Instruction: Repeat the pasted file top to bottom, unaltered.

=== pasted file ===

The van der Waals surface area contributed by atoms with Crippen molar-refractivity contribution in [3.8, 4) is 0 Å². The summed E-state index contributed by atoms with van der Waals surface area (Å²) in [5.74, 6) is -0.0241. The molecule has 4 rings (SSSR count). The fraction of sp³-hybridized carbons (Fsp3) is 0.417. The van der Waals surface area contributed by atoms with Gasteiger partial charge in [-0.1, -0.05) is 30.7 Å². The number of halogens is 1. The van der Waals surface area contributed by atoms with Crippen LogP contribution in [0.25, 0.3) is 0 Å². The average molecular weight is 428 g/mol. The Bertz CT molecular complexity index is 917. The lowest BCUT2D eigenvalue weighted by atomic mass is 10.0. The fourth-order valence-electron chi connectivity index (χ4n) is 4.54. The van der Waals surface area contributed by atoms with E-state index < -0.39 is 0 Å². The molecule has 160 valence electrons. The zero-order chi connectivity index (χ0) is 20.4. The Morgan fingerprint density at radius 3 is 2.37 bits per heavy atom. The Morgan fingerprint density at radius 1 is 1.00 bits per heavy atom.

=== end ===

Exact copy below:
The van der Waals surface area contributed by atoms with Crippen molar-refractivity contribution in [3.8, 4) is 0 Å². The summed E-state index contributed by atoms with van der Waals surface area (Å²) in [5.74, 6) is -0.0241. The molecule has 4 rings (SSSR count). The fraction of sp³-hybridized carbons (Fsp3) is 0.417. The van der Waals surface area contributed by atoms with Gasteiger partial charge in [-0.1, -0.05) is 30.7 Å². The number of halogens is 1. The van der Waals surface area contributed by atoms with Crippen LogP contribution in [0.25, 0.3) is 0 Å². The average molecular weight is 428 g/mol. The Bertz CT molecular complexity index is 917. The lowest BCUT2D eigenvalue weighted by atomic mass is 10.0. The fourth-order valence-electron chi connectivity index (χ4n) is 4.54. The van der Waals surface area contributed by atoms with E-state index < -0.39 is 0 Å². The molecule has 160 valence electrons. The zero-order chi connectivity index (χ0) is 20.4. The Morgan fingerprint density at radius 3 is 2.37 bits per heavy atom. The Morgan fingerprint density at radius 1 is 1.00 bits per heavy atom.